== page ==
Civil society groups have spoken out against the persecution of Mr Assange by the U.K. authorities. Over 100 international doctors have also publicly condemned Mr Assange’s mistreatment. Women Against Rape (UK), which has supported women fighting for justice for over 40 years say: “We are alarmed at the unusual zeal with which Julian Assange has been pursued. Do the victims of murder, rape and torture by US-UK occupiers in Iraq and Afghanistan not count? How can we find out about state crimes if journalists like Assange and whistle-blowers like Chelsea Manning are silenced?”.

The case holds particularly worrying omens for the profession of investigative journalism. National Union of Journalists (NUJ) executive member Tim Dawson who spoke at a recent public meeting in London on 4 Feb said: “The legal devices being deployed to try and take Julian Assange to the US are unprecedented and terrifying for anyone whose journalism touches on state security, defence or espionage. If Assange is sent from here to start a prison sentence that could be as long as 175 years, then no journalist is safe.”

View Jurists’ letter

Jurists letter to the Prime Minister, Boris Johnson

Rt. Hon. Boris Johnson MP
10, Downing Street
City of Westminster
London, SW1A 2AA

                                                                                                                                         22 February 2020

Dear Mr Johnson,

As international jurists, with an acute awareness of the responsibilities that our profession demands of us, we call on the British authorities to refuse the request for the extradition of Mr. Julian Assange to the United States.  We also call for his immediate release.

The treatment of Mr. Assange, the circumstances surrounding his continued detention in Belmarsh maximum security prison, and the circumstances surrounding British attempts to comply with the US request for his extradition, highlight:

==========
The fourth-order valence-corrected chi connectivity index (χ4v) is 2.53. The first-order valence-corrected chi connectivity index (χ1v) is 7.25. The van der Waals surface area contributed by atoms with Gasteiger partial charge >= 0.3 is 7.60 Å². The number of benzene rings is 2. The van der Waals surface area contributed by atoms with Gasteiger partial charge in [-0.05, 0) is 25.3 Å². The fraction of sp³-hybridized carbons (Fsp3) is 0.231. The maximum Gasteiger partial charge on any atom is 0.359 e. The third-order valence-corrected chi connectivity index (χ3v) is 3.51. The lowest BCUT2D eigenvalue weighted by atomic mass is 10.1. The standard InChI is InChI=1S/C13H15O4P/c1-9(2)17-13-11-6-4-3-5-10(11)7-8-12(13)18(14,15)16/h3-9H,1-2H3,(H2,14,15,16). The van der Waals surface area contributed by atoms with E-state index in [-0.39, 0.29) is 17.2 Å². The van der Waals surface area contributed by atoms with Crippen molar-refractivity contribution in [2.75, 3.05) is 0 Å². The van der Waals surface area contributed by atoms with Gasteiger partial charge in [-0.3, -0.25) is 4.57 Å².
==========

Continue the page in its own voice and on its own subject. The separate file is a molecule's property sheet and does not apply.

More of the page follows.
1. the involvement of the United Kingdom in long-term, severe, psychological ill-treatment of Mr. Assange (ECHR Article 3)
  2. the disregard shown by the British authorities towards their duties and responsibilities under international law
  3. the disregard by the British authorities of British law, including Mr. Assange’s right to a fair trial (ECHR Article 6), for protection of his private life (ECHR Article 8) and his right to freedom of speech (ECHR Article 10)
  4. the sweeping, extraordinary, extra-territorial claims now being made by the United States, who are seeking to prosecute in the US and under US laws, non-US citizens for conduct outside the United States (including in jurisdictions such as the United Kingdom where that conduct is lawful).
  1. UK involvement in the psychological torture and mistreatment of Mr. Assange (infringement of ECHR Article 3):

International human rights experts ,  healthcare professionals and the UN Special Rapporteur on Torture, Prof. Nils Melzer,  have all found that Mr. Assange has been subjected to arbitrary confinement, and cruel, inhuman and degrading treatment amounting to torture. They note that the torture poses grave risks of significant physical, psychological, neuropsychological harm, withlife-changing and potentially fatal consequences for Mr. Assange. Prof. Melzer has found the British state responsible for Mr. Assange’s torture “through perpetration, or through attempt, complicity or other forms of participation”. This involvement of the British authorities in the psychological torture and mistreatment of Mr. Assange violates his rights under ECHR Article 3 and takes various forms:

a. Interference in the Swedish investigations, and inordinate protraction of Mr. Assange’s detention:

Mr. Assange originally sought asylum in the Ecuadorean embassy – as was his right – because he was concerned that if extradited to Sweden where he was being investigated in relation to (now-abandoned) sexual assault allegations, he might be subjected to onward rendition from Sweden to the United States (or another state with a US interrogation facility / black site), for which there were precedents. Whilst physically present in the embassy, Mr. Assange offered to make himself available for interview by the Swedish authorities, whether in person or by video link, so as to facilitate the investigation of the sexual assault allegations.  Mr. Assange also offered to go to Sweden, subject to an assurance from the Swedish authorities that he would not be rendered to the United States.